• Poring Hot springs. We love hotsprings and if we were to climb Mount Kinabalu we would definitely stop there after the hike. Located in the Kinabalu National Park, is easily accessible by a minivan that runs from headquarters of the park. Besides the hotsprings there are also walking trails, a tropical garden, a butterfly farm and a 41m-high canopy walkway.
  • Tunku Abdul Rahman National Park (TAR National Park). The park comprises 5 wonderful islands and is located at a short distance from Kota Kinabalu. Easily accessible by ferry. The park also offers excellent dive sites. Had to skip it due to our limited stay.

Continue reading (Incl. Pics) at: Bring your baby abroad: Traveling Borneo with a baby

The Tuk-Tuk To Paradise: Borneo – Part 1

Hello Borneo, Welcome to Cat City and a Short Stay at the Palace:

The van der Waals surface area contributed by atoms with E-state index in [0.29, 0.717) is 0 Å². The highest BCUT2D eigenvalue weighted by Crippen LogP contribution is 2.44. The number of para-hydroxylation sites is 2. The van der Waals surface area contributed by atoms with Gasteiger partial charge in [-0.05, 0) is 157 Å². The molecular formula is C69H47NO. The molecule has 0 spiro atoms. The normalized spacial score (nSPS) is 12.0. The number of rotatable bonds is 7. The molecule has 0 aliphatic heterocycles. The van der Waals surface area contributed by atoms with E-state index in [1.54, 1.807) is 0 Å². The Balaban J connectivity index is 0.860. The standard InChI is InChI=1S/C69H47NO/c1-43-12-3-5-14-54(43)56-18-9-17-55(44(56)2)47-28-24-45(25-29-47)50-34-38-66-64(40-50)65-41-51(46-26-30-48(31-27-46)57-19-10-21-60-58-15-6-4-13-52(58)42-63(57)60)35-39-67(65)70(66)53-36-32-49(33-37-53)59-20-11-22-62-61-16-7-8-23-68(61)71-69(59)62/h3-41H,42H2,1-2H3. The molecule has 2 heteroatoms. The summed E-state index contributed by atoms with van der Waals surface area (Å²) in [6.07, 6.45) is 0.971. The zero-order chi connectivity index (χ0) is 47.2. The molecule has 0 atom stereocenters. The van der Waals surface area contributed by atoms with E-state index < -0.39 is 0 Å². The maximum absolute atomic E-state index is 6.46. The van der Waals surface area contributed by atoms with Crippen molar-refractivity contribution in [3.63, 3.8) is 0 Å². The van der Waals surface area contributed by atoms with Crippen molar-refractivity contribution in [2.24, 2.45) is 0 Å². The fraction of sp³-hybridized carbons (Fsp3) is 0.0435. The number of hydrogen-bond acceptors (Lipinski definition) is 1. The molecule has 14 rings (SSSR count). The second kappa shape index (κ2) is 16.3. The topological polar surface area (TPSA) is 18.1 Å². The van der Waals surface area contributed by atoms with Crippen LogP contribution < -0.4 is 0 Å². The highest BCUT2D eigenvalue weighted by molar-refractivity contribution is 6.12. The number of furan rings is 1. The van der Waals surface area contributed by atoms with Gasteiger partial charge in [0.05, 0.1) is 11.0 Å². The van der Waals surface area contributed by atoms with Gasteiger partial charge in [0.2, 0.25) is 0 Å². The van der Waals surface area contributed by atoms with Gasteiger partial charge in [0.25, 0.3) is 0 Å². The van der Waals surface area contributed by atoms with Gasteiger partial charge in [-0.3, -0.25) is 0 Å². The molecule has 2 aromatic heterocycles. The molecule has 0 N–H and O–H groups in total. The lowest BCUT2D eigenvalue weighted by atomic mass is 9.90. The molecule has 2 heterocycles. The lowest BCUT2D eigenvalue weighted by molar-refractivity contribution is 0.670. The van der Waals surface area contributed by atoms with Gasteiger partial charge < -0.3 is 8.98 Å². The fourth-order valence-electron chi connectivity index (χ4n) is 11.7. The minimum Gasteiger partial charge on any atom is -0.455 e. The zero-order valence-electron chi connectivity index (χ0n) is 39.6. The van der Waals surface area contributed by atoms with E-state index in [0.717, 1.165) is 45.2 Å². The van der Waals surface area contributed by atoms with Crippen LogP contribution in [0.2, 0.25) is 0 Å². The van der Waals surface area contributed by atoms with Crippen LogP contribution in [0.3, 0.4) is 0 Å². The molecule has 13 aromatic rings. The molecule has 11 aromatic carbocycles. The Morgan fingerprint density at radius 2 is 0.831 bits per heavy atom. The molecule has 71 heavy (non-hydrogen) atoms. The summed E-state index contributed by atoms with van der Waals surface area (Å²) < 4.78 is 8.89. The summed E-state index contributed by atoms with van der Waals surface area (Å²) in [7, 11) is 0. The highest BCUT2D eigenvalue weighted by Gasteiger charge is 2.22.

After seven weeks we left the Philippines behind, said goodbye to its aquamarine water and sandy shores and flew south to Borneo. Borneo is the third largest island in the world (behind Greenland and New Guinea, with Britain coming in eighth. And before you question my extensive research, Australia is classified as a “continental landmass” and not an island). This very large island is divided into two, with three-quarters belonging to Indonesia and the top quarter to Malaysia. This was where we were heading.

We flew into Kota Kinabalu on the north west tip, and then had a three hour stopover before flying west to Kuching. It was a lovely sunny day outside and Jo suggested we “go outside into the car park and sunbathe”. I said no, and went and had a coffee and read a book instead, whilst Jo grumbled about having “sunshine FoMo”.

We arrived in Kuching at 3pm. After seven weeks of trikes and tuk-tuks and having 20 men descend on us the second we left any airport or port or bus station, the calm nature of the airport taxi into the centre of town was slightly unnerving. We shook this off as we heading into the centre of Kuching. The word Kuching means “Cat City”, and as both Jo and I are massive cat lovers, we were irrationally excited about entering a city of cats.